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KUALA LUMPUR: THE fight against corruption must go beyond political and public services borders, Prime Minister Datuk Seri Najib Razak said yesterday.
He said if people viewed corruption as an unethical and immoral behaviour, they could not stop at just looking at public officials and politicians who abused their powers.
“We must take an honest look at the values prevalent in our society.
“For example, we rightly demand greater scrupulousness from those in public office, yet, we live in a world where the public culture endorses the pursuit of greed and material success, at least until someone is caught breaking the law.
“In other words, we forgive greed, until that greed spirals out of control and the effects reach beyond the handful of individuals perpetuating it,” he said at the launch of the 6th International Association of Anti-Corruption Authorities Annual Conference and General Meeting.
He said it was tempting to think that the solution lay in an ideal system of inspection and penalty.
“But this alone is insufficient. An effective punitive system will deter some, but even in countries where transgression of these laws could lead to the severest of punishments, it is not an entirely effective means of eradicating it.”
Instead, he said, people must look at the bigger picture to see how they could instil a “natural abhorrence” of corruption in society.
“It is critical, therefore, for people in positions of power and authority to exemplify the values they wish their constituents would follow.
“This makes the behaviour of those in positions, be it in politics, government, business, civil society, education and perhaps most critically, the home, especially important in instilling the right values and basics of ethical conduct.”
In Malaysia, said Najib, many efforts were made to fight corruption, including forming the Malaysian Anti-Corruption Commission.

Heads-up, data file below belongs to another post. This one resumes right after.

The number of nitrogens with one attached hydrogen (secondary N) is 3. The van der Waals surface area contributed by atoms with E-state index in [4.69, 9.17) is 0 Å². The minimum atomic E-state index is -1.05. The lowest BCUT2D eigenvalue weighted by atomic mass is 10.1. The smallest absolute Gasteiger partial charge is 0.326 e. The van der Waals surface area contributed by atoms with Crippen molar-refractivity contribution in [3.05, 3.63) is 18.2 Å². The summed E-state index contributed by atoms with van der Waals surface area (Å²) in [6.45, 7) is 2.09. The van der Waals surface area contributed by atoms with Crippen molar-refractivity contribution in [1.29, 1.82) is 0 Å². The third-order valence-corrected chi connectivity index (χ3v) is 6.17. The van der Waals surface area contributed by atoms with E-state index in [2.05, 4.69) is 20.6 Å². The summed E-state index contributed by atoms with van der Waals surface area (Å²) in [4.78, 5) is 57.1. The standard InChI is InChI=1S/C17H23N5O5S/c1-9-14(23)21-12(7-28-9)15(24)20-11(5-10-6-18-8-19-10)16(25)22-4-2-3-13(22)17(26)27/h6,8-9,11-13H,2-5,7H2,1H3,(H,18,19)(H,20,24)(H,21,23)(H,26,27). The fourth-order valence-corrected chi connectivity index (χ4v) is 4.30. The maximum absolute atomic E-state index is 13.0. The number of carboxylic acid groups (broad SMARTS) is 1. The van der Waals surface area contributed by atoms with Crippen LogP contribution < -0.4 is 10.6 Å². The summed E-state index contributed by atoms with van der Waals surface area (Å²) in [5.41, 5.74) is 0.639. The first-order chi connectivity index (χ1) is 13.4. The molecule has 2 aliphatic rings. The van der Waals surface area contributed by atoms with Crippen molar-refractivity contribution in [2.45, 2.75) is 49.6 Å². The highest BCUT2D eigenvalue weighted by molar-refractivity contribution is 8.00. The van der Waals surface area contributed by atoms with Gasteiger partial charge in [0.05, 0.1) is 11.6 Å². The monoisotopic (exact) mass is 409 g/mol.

"Our relentless battle against corruption continues as we have made it one of our National Key Results Areas and part of the national Government Transformation Programme and Economic Transformation Programme."
Najib said Malaysia would continue to be consistent in the fight against corruption and this was evident when the country signed an agreement to establish the International Anti-Corruption Academy (IACA) in Vienna, Austria.
He announced that the government would contribute RM1 million to IACA. "This reflects our continuous commitment to eradicating corruption not only here in Malaysia, but also internationally."
He praised the world's first international Master Programme in Anti- Corruption Study, recently launch-ed by IACA.
"Malaysia, through its Malaysia Anti-Corruption Academy, is a strong supporter of this programme, even to the extent of conducting one of the seven modules here."
Earlier, MACC chief commissioner Datuk Seri Abu Kassim Mohamed stressed the need for inter-governmental and inter-agency cooperation to combat corruption, which was becoming sophisticated.
"To put it bluntly, we either work together or we will lose together."